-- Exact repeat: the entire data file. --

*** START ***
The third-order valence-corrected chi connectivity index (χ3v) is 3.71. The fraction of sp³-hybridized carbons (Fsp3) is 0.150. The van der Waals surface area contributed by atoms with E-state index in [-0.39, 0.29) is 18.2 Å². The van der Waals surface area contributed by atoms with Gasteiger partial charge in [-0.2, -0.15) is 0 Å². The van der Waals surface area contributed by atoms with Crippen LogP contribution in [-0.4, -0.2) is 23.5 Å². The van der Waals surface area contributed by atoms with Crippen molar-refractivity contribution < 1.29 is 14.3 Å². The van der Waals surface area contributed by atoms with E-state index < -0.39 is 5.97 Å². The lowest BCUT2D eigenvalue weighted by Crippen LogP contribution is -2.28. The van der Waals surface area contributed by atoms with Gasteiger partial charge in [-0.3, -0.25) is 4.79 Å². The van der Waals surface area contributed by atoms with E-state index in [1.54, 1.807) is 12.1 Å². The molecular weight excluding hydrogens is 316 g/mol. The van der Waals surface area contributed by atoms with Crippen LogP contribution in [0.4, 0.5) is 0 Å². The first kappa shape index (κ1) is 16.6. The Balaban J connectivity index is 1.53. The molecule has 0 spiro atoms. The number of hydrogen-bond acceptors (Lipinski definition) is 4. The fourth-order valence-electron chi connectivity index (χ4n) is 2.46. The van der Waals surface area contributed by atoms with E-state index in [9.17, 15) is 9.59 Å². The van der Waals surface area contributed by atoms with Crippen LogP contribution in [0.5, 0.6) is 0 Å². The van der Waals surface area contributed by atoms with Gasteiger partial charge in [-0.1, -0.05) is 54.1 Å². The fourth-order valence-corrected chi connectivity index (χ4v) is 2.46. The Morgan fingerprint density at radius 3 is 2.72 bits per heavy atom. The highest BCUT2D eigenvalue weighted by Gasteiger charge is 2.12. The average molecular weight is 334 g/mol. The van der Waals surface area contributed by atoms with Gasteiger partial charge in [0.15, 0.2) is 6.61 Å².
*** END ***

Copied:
The third-order valence-corrected chi connectivity index (χ3v) is 3.71. The fraction of sp³-hybridized carbons (Fsp3) is 0.150. The van der Waals surface area contributed by atoms with E-state index in [-0.39, 0.29) is 18.2 Å². The van der Waals surface area contributed by atoms with Gasteiger partial charge in [-0.2, -0.15) is 0 Å². The van der Waals surface area contributed by atoms with Crippen LogP contribution in [-0.4, -0.2) is 23.5 Å². The van der Waals surface area contributed by atoms with Crippen molar-refractivity contribution < 1.29 is 14.3 Å². The van der Waals surface area contributed by atoms with E-state index < -0.39 is 5.97 Å². The lowest BCUT2D eigenvalue weighted by Crippen LogP contribution is -2.28. The van der Waals surface area contributed by atoms with Gasteiger partial charge in [-0.3, -0.25) is 4.79 Å². The van der Waals surface area contributed by atoms with E-state index in [1.54, 1.807) is 12.1 Å². The molecular weight excluding hydrogens is 316 g/mol. The van der Waals surface area contributed by atoms with Crippen LogP contribution in [0.4, 0.5) is 0 Å². The first kappa shape index (κ1) is 16.6. The Balaban J connectivity index is 1.53. The molecule has 0 spiro atoms. The number of hydrogen-bond acceptors (Lipinski definition) is 4. The fourth-order valence-electron chi connectivity index (χ4n) is 2.46. The van der Waals surface area contributed by atoms with E-state index in [9.17, 15) is 9.59 Å². The van der Waals surface area contributed by atoms with Crippen LogP contribution in [0.5, 0.6) is 0 Å². The van der Waals surface area contributed by atoms with Gasteiger partial charge in [-0.1, -0.05) is 54.1 Å². The fourth-order valence-corrected chi connectivity index (χ4v) is 2.46. The Morgan fingerprint density at radius 3 is 2.72 bits per heavy atom. The highest BCUT2D eigenvalue weighted by Gasteiger charge is 2.12. The average molecular weight is 334 g/mol. The van der Waals surface area contributed by atoms with Gasteiger partial charge in [0.15, 0.2) is 6.61 Å².